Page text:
A Systematic Review and Meta-Analysis
This article reviews the effectiveness of physical activity (PA) interventions at the workplace to reduce musculoskeletal pain among employees and assesses the effect size of these programs using meta-analysis. Four databases (i.e., PubMed, EBSCO, Web of Science, and Cochrane) were searched for research trials, which included comparison groups of employees that assessed PA programs, musculoskeletal pain, and health-related behaviors, published between January 1990 and March 2013. The meta-analysis estimates of standardized mean differences (Hedges' g) present significant evidence of less general pain (g = −.40 with a 95% confidence interval [CI] = [−0.78, −0.02]) and neck and shoulder pain (g = −.37 with a 95% CI = [−0.63, −0.12]) in intervention groups. The few studies of low back pain and arm, elbow, wrist, hand, or finger pain did not present sufficient statistically significant evidence. Consistent evidence demonstrates that workplace PA interventions significantly reduce general musculoskeletal pain and neck and shoulder pain. More studies are needed to determine the effectiveness of work-related PA interventions for arm, elbow, wrist, hand or finger, and low back pain.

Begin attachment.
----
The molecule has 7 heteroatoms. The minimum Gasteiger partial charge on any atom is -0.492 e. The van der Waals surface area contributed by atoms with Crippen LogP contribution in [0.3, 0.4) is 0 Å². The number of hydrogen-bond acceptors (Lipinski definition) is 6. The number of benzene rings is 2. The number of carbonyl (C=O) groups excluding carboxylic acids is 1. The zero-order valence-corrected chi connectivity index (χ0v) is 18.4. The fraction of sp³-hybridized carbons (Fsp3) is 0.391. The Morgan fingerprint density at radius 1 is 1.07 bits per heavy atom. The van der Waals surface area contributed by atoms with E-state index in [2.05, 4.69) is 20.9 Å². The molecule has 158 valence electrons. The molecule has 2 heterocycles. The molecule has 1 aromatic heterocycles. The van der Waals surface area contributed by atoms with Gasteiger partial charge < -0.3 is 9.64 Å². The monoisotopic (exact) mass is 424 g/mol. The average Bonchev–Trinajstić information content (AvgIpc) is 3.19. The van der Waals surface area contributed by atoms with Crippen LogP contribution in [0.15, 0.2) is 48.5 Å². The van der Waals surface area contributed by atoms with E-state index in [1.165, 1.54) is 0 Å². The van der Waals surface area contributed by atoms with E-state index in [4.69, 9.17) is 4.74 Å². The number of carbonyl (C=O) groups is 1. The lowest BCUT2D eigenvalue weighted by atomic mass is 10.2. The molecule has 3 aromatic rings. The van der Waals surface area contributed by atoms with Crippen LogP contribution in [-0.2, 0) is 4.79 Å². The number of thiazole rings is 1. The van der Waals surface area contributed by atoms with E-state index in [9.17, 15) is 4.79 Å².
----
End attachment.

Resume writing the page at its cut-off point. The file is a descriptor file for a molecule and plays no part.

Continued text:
Source: Moreira-Silva, Isabel, Teixeira, Pedro M., Santos, Rute, Abreu, Sandra, Moreira, Carlos, & Mota, Jorge. (2016). Workplace Health & Safety, 64 (5), p. 210-222. http://dx.doi.org/10.1177/2165079916629688
Daycare employees, specifically caregivers, are a distinct population that may experience increased risk of injury due to the high exposure to bent postures, lifting conditions and high stress associated with their work. The objectives of the study were to collect up to date data on daycare workers and to compare the data between groups working with children of different ages (Infant, Toddler and Preschool).
The study consisted of two distinct phases: Phase 1 – Questionnaire distribution, Phase 2 – Observation and analysis involving three dimensional postural monitoring and video recording as well as an analysis of the low back forces and moments in lifting.
Results suggested that these employees experience an elevated risk of low back injury caused by their occupational tasks and thus, further research is required to determine appropriate worker accommodations and safe work practices to help mediate these risks for all daycare caregivers.
Source: Labaj, Adam, Diesbourg, Tara, Dumas, Geneviève, Plamondon, André, Mercheri, Hakim, & Larue, Christian. (2016). International Journal of Industrial Ergonomics, 54 (7), p. 83-92.